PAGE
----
Binge eating disorder isn't the same as occasional overeating. Plenty of people eat too much once in a while. Who hasn’t had a stomachache after a huge Thanksgiving dinner? People with this eating disorder, though, feel compelled to do so on a regular basis -- at least once a week over a period of 3 months or longer.
People who have binge eating disorder feel they can't control how much or even what they're eating. They often eat alone, until they feel sick, or when they’re not hungry. Guilt, shame, disgust, or sadness come after the binge. People may feel so embarrassed about their behavior that they go out of their way to hide it from friends and family.
It's Different From Bulimia
Bulimia and binge eating disorder aren't the same, although they share some symptoms.
People with bulimia also regularly overeat, and they may feel the same negative emotions, such as a loss of control, shame, or guilt. The key difference is that people with bulimia "purge" afterward. They might make themselves vomit, use laxatives or diuretics, or exercise too much. Purging is not part of binge eating disorder.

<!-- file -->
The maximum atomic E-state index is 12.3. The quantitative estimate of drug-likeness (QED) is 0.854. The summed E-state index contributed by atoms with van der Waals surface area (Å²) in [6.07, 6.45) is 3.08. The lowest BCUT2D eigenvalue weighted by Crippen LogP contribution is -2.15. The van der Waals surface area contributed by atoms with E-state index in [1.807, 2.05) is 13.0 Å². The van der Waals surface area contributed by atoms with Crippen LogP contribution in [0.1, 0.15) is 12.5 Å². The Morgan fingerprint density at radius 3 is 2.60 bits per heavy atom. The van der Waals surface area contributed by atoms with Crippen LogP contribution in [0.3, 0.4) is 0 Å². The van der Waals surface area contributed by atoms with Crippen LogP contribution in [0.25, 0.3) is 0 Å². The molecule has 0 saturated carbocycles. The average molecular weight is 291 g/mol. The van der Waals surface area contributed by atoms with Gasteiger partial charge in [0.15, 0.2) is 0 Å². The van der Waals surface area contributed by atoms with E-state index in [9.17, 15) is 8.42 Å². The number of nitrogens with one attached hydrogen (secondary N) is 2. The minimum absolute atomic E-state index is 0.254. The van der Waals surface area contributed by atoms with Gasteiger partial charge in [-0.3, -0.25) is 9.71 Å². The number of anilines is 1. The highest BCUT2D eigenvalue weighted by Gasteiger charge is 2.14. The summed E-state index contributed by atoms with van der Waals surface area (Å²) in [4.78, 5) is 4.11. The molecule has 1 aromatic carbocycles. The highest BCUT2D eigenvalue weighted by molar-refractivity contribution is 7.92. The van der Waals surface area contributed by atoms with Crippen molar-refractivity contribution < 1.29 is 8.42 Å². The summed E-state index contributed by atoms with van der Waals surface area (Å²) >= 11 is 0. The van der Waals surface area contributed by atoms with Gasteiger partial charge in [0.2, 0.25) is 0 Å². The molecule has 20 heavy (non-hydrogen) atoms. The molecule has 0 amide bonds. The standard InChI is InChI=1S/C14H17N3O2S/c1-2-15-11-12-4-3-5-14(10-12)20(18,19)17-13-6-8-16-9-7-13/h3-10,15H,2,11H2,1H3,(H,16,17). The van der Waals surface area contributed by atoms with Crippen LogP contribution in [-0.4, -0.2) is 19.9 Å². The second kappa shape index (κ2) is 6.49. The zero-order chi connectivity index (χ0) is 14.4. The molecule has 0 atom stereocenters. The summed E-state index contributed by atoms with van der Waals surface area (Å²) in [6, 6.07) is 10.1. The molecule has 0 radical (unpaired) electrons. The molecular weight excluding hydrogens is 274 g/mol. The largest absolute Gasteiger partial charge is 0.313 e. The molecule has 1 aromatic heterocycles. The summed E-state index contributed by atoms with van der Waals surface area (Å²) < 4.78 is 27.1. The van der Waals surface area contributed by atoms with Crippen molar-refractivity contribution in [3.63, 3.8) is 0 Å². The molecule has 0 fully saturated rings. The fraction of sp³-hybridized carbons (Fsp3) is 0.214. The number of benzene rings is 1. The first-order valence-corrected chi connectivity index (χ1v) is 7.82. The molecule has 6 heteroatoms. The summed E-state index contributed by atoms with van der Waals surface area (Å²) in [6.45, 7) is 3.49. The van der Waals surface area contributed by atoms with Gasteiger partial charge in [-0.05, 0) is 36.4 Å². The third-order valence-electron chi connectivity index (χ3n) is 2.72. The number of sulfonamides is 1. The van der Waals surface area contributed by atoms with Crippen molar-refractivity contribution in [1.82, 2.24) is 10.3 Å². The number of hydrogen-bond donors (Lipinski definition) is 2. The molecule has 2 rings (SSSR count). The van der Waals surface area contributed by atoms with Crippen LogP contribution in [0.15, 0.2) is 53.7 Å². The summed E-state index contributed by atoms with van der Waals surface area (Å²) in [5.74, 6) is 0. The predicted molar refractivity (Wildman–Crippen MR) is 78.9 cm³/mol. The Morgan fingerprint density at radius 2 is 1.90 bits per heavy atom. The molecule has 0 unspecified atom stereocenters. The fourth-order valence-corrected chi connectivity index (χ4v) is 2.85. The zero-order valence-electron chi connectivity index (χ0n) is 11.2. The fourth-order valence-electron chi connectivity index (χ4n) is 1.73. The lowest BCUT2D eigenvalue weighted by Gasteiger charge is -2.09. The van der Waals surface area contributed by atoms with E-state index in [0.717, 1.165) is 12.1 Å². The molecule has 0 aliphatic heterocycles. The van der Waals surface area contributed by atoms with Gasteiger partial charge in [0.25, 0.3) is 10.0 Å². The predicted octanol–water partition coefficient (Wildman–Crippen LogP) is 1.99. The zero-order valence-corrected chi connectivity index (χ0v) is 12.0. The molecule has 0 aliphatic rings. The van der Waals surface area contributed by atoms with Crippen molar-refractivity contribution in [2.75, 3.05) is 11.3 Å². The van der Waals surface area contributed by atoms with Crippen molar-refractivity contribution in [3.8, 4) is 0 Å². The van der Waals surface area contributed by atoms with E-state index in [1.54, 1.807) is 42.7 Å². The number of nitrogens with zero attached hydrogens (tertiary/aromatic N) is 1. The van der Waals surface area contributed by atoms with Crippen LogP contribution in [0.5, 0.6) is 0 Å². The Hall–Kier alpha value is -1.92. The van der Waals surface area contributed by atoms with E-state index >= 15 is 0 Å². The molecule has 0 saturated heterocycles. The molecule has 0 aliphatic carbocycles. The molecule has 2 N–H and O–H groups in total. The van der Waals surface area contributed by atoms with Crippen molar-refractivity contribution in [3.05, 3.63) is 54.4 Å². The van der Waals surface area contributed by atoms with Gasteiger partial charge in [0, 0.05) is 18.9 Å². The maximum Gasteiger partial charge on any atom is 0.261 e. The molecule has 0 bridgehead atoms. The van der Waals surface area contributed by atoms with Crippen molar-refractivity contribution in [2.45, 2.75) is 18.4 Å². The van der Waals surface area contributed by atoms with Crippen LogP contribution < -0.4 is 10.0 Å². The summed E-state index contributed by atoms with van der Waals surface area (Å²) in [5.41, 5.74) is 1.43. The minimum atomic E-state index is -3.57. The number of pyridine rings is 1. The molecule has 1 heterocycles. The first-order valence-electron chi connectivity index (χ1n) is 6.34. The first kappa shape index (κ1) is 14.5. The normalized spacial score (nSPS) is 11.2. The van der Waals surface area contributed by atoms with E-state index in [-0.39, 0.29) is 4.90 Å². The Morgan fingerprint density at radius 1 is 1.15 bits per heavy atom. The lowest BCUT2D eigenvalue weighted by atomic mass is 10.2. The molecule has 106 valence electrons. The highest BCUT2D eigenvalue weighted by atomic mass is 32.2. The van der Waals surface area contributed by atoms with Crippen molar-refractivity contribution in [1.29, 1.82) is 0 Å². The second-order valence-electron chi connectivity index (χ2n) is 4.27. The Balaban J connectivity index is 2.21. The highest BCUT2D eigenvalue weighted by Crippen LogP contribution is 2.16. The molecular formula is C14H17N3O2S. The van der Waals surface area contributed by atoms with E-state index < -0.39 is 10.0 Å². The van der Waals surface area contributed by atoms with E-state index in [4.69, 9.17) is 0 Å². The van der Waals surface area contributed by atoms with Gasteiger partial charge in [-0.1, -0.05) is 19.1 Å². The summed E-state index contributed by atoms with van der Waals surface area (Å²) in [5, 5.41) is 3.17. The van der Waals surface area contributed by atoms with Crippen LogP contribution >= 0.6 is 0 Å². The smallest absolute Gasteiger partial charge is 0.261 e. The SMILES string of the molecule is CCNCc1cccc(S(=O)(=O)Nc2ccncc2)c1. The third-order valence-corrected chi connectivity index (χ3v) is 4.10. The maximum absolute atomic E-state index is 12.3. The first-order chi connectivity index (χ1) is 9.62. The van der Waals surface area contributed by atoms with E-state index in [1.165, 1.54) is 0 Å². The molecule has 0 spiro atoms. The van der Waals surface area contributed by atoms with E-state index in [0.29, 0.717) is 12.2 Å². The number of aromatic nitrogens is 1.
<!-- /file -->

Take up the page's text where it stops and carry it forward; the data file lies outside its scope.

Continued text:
How It Affects Weight
Many people who develop binge eating disorder also struggle with their weight. Among people with the disorder, about two-thirds are obese, and one study found that as many as 30% of people who seek weight-loss treatment may also have it. People who are overweight or obese are also at risk for related health issues like heart disease, high blood pressure, and type 2 diabetes.
What Causes Binge Eating Disorder?
Experts aren’t sure exactly what causes eating disorders. A mix of factors, including a person's genes, psychology, and background, may be involved. Dieting can lead to binge eating disorder, but we don't know whether that alone can trigger it. Some people may be extra sensitive to food cues, such as smells or images of food. The disorder can also result from stressful or traumatic life events, such as the death of a loved one or being teased about weight.
Treatment: Help With Thoughts, Feelings, and Food
Talking with a psychiatrist or other counselor is key in working on emotional issues. Cognitive behavioral therapy (CBT) aims to change the negative thought patterns that can spark binge eating. Interpersonal therapy (IPT) addresses relationship problems that may be involved. It also helps to work with a nutritionist to learn healthy eating habits and keep a food diary as you're recovering.
If you're at risk for binge eating disorder, you can take action to avoid getting it. Watch for feelings such as, guilt, shame, or being impulsive around food, or having low self-esteem. If you have these kinds of issues, or if eating disorders run in your family, talk to a doctor or a therapist.